You must make the way to continue this fight where you left off on Monday night and not ever concede to co-operate in their wishes unless they co-operate in ours…There are many ways to get what you want from the other fellow carrying a heavy responsibility who is calling for your help and co-operation…If we co-operate without concession to our wishes we will be defeated. Now is the time for action to obtain that which we must have returned from the state before we concede anything that the state wants from us.

The only precedent for Mr. Willkie’s talk to the nation as an defeated presidential nominee, was Alfred E. Smith’s 1928 address to the Democratic Party urging it to remain “alive and vigorous” but counseling Democrats not to let “bitterness, rancor or indignation, over the result blind us to one outstanding fact: That, above everything else, we are Americans.”

Mr. Willkie’s manner of announcement his speech indicated that his might be much more than that. He said his “basic beliefs,” outlined in his vigorous campaign, especially in the Madison Square Garden speech last Saturday, had not been changed.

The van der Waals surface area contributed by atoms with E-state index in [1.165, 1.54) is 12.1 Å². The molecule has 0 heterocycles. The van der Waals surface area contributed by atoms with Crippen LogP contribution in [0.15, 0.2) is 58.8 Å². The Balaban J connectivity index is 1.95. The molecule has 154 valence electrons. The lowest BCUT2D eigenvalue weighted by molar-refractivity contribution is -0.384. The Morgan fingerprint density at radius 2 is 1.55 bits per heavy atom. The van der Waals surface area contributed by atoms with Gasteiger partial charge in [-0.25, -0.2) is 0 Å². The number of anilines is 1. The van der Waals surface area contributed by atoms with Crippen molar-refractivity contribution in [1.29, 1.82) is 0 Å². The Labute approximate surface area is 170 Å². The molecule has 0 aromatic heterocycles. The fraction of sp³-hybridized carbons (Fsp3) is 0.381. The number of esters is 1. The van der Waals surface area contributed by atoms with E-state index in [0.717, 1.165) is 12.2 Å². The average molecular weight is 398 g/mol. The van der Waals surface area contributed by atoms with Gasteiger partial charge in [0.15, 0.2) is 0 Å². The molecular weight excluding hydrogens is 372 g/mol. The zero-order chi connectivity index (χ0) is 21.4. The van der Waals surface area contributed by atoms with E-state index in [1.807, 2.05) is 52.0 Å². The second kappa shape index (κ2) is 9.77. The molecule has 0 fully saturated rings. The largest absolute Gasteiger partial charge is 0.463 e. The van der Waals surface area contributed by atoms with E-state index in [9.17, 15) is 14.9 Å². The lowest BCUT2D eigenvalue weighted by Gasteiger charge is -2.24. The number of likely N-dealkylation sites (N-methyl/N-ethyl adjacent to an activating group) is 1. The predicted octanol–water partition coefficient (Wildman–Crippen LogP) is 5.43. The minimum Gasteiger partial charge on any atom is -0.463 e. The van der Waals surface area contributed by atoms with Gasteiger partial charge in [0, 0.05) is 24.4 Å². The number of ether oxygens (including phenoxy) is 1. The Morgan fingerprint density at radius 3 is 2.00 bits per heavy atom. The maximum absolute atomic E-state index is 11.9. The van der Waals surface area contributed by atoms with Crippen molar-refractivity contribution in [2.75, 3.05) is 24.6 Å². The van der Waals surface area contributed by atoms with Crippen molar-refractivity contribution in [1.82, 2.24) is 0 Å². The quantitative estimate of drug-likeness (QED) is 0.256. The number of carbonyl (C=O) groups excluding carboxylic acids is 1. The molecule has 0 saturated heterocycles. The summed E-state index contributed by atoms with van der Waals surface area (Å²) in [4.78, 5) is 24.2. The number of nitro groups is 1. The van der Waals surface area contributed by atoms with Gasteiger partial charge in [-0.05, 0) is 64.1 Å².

Mr. Willkie said he decided to talk to the nation as a result of his “fantastic” mail and a conviction that he owed those who voted for him, a recommendation on their course now. The radio networks donated the time at Mr. Willkie’s request.

He plans to leave New York either late Monday after the broadcast or early Tuesday for Rushville, Indiana, where he had five farms, to begin a two or three-week vacation.

Washington, Nov. 8 –

President Roosevelt revealed today that his personal prediction on outcome of the Tuesday election was wrong by 109 electoral votes – that he had predicted his total would be 340 rather than the 449 which he actually received.

The President said he made his prediction last August.

His political guesses on other angles of the election also went awry, he said. With Washington correspondents at Hyde Park on election eve, he entered 109 other pools seeking to predict the outcome of the election in certain sectional combinations of states. He guessed wrong on all 10 combinations, he said.

Queried as to whether his pre-election statements meant that he would not seek a fourth term, Mr. Roosevelt replied sharply that the reporter who asked the question should return to grammar school and attempt to master simple English. He said that his statements that a third term would be his last one were understood by the country.

Mr. Roosevelt said he had not had time to consider any Cabinet moves when he was asked about reports that he might invite Wendell Willkie to become a member of his Cabinet or to accept some other important post in his administration.